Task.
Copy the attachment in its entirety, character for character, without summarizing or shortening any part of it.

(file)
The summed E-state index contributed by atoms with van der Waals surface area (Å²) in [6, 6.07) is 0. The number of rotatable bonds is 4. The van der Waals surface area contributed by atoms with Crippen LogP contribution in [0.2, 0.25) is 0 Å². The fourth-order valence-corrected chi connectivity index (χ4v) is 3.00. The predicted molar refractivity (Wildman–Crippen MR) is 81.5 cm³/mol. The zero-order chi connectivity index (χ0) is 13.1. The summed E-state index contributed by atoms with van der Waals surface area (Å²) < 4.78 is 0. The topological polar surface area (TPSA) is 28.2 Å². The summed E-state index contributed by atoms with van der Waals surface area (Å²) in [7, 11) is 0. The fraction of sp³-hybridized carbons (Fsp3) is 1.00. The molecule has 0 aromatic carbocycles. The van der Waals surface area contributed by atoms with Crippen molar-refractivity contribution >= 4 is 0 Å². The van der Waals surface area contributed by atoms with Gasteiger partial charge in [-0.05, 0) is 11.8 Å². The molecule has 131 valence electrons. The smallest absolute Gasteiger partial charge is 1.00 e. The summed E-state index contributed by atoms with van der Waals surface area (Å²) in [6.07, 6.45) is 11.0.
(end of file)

The summed E-state index contributed by atoms with van der Waals surface area (Å²) in [6, 6.07) is 0. The number of rotatable bonds is 4. The van der Waals surface area contributed by atoms with Crippen LogP contribution in [0.2, 0.25) is 0 Å². The fourth-order valence-corrected chi connectivity index (χ4v) is 3.00. The predicted molar refractivity (Wildman–Crippen MR) is 81.5 cm³/mol. The zero-order chi connectivity index (χ0) is 13.1. The summed E-state index contributed by atoms with van der Waals surface area (Å²) < 4.78 is 0. The topological polar surface area (TPSA) is 28.2 Å². The summed E-state index contributed by atoms with van der Waals surface area (Å²) in [7, 11) is 0. The fraction of sp³-hybridized carbons (Fsp3) is 1.00. The molecule has 0 aromatic carbocycles. The van der Waals surface area contributed by atoms with Crippen molar-refractivity contribution >= 4 is 0 Å². The van der Waals surface area contributed by atoms with Gasteiger partial charge in [-0.05, 0) is 11.8 Å². The molecule has 131 valence electrons. The smallest absolute Gasteiger partial charge is 1.00 e. The summed E-state index contributed by atoms with van der Waals surface area (Å²) in [6.07, 6.45) is 11.0.